DES MOINES, Iowa—A federal judge in Des Moines has ordered Titan Tire Corp. and Dico Inc. to pay nearly $3.1 million to the U.S. Environmental Protection Agency for tearing down buildings the EPA said were contaminated with polychlorinated biphenyls and other hazardous pollutants.
Titan President and CEO Maurice "Morry" Taylor Jr. said his company will appeal.
According to Taylor, only about 41/100 ounce of PCBs—roughly a teaspoonful—ever was found at the building site. He also said the EPA and the court ignored evidence of other companies dumping wastes at the site; of homeless persons squatting in the vacant buildings; and of methamphetamine labs operating in the woods nearby.
"The whole thing is a big joke," Taylor said. "There are some judges who just assume that if the government says something, it must be right."
The Justice Department sued Titan and Dico in Des Moines federal district court in October 2010, on behalf of the EPA. The suit claimed Titan and Dico violated Superfund statutes at the Des Moines building site.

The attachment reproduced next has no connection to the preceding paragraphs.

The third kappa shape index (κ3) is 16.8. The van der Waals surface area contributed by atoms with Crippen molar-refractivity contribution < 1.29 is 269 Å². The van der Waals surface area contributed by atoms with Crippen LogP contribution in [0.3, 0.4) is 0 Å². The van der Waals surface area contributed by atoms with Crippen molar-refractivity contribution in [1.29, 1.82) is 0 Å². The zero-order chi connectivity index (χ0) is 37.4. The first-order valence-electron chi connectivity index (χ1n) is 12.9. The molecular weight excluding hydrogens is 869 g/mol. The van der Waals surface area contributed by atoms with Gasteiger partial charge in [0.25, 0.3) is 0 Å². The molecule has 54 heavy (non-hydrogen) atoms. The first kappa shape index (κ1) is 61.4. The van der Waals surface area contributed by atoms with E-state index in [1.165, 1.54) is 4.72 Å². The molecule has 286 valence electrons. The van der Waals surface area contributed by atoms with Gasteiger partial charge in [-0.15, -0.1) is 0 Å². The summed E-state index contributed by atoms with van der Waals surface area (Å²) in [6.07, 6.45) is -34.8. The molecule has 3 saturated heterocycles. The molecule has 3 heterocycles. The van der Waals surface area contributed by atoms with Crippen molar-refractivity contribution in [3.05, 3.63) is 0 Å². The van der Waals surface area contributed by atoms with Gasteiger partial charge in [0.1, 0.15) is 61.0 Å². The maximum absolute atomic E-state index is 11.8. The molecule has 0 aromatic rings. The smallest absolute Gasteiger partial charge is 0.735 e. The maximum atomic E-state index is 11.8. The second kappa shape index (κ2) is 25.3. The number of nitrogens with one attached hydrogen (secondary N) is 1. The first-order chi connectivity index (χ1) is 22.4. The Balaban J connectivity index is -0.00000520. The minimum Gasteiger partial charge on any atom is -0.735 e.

According to the 2010 complaint, the EPA ordered Dico in the early 1990s to conduct a remedial investigation of the buildings in question, which were in severe disrepair. Dico's contractor found a number of contaminants in the buildings, including PCBs, the complaint said.
A flood in July 1993 devastated the Des Moines site, according to the complaint. Shortly thereafter, Titan acquired Dico and its parent company, Dyneer Corp. Titan told the EPA at the time that it planned to clean and renovate the buildings.
The EPA ordered Dico to submit a work plan for renovating the buildings in March 1994, the complaint said. Among other things, the agency required Dico to repair and encapsulate contaminated insulation at the site.